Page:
Polycystic Ovarian Syndrome (PCOS) & Intimacy: Part One: The Basics

Polycystic ovarian syndrome is a hormonal imbalance that occurs due to the ovaries creating an overabundance of male hormones. This condition is also called ‘PCOS.’ The ovaries typically begin producing higher levels of androgens, which causes an off-balance within your reproductive system. This can cause erratic menstrual cycles, unpredictable ovulation, and missed periods. In many cases, various sized cysts will develop on the ovaries due to lack of ovulation, but one does not need to have cysts present to have PCOS.

FACT: PCOS is one of the leading causes of female infertility, and also increases a female’s overall risk for more health conditions as she ages.

A female can get PCOS at any time after puberty, although most are diagnosed in their 20s or 30s during the times of trying for a pregnancy. You have a higher chance of having PCOS if you are overweight or are considered obese, or if others in your family also have the condition.

FACT: Polycystic ovarian syndrome is very common and up to 15% of females of reproductive age have it.

Causes of Polycystic Ovarian Syndrome

The exact causes of PCOS are unknown but there is evidence that links genetics to be a contributing factor. Other things that play a possible role are:

  • Insulin resistance: Increased insulin levels cause the ovaries to make and release androgens. Increased male hormone thusly suppresses ovulation and contributes to other symptoms of PCOS. Insulin controls the way your body processes sugar and uses it for energy. Insulin resistance means your body does not process insulin correctly, leading to high glucose levels in your blood. Not all individuals with insulin resistance have an elevated glucose or diabetes, but insulin resistance can lead to diabetes. An elevated insulin level, even if your blood glucose is normal, can indicate insulin resistance.
  • Higher levels of male hormones called androgens: High androgen levels prevent the ovaries from releasing eggs during ovulation, which causes irregular menstrual cycles. Irregular ovulation can also cause small, fluid-filled sacs to develop in the ovaries. High androgen also causes acne and excess hair growth in women.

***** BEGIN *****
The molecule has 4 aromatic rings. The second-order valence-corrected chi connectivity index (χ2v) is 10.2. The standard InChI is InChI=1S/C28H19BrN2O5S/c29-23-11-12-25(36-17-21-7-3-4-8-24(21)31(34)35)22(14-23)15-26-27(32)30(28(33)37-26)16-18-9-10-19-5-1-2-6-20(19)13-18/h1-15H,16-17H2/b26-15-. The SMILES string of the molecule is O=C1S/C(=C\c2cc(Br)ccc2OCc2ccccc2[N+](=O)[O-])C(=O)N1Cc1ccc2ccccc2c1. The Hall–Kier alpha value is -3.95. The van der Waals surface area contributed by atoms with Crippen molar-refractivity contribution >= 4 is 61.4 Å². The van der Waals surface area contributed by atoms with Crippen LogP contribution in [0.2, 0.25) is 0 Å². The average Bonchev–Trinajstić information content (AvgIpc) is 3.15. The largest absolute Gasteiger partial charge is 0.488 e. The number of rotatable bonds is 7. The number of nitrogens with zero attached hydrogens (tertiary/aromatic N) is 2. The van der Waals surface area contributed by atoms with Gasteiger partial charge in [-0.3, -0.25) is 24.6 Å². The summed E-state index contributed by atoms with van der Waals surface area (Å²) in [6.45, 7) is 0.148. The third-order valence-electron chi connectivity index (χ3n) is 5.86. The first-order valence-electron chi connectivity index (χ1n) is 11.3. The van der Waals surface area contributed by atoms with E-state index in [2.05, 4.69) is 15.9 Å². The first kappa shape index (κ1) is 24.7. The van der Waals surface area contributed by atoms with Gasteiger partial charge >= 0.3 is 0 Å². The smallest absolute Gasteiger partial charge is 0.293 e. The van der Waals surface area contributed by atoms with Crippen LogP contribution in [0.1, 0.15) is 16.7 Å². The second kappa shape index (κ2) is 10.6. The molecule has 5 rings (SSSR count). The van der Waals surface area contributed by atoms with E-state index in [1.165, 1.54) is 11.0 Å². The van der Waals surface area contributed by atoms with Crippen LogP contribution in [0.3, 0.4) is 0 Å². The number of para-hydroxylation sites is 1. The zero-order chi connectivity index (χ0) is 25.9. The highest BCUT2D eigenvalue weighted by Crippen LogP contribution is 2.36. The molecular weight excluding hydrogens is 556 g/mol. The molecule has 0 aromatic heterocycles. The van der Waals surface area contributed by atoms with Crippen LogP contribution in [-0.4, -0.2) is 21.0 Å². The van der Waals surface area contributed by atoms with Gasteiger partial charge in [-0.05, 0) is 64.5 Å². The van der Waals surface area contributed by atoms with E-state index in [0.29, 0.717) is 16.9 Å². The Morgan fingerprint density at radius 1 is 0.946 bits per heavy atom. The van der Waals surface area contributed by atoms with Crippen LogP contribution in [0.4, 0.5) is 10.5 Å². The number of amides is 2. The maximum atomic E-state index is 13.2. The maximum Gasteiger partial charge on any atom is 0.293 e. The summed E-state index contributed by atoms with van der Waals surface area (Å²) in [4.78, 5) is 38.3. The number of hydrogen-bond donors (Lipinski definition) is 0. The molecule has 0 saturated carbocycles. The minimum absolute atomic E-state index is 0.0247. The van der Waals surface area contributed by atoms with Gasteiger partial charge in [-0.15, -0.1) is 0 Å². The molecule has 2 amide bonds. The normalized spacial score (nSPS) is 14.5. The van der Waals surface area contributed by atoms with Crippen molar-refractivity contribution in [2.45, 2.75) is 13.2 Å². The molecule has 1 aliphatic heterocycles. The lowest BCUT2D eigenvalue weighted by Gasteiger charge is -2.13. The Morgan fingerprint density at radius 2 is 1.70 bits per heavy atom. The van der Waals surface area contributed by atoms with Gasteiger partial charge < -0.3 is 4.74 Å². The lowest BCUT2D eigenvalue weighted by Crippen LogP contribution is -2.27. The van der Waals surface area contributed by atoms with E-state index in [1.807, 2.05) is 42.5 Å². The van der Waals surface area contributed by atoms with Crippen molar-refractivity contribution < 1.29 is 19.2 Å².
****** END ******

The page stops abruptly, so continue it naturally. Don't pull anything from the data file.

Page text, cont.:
• Lowgrade inflammation: People with PCOS tend to have chronic low-grade inflammation. Your healthcare provider can perform blood tests that measure levels of C-reactive protein (CRP) and white blood cells, which can indicate the level of inflammation in your body. These levels can fluctuate.

Symptoms of PCOS

Some of the most commonly reported symptoms of polycystic ovarian syndrome are:

  • Acne: PCOS can causes acne, especially on the face, back, and chest. This type of acne is usually difficult to treat.
  • Irregular periods: abnormal menstruation involves missing periods or not having a period at all. It can also trigger heavy bleeding during periods.
  • Cysts: many females with PCOS have various sized pockets of fluid in their ovaries.
  • Abnormal hair growth: Excess or extra facial hair growth on the arms, chest and abdomen; which affects up to 70% of females with PCOS.
  • Obesity: Nearly 80% of PCOS patients are overweight or are obese and have extreme trouble losing weight.
  • Darkening of the skin: Patches of dark skin can occur in the folds of your nexk, armpits, groin, and under the breasts.
  • Skin tags: these are small flaps of skin that are often found in the armpits or on the neck of women with PCOS.
  • Thinning hair: people with PCOS may lose patches of hair on their heads or begin to become bald.
  • Infertility: PCOS is the most common cause of female fertility. Decreased and altered ovulation lessens the chance for successful pregnancy.

Many females have PCOS for quite some time before ever knowing, as symptoms can often mask as many other common conditions, or even PMS.

Resources Used:

Reclaiming Intimacy



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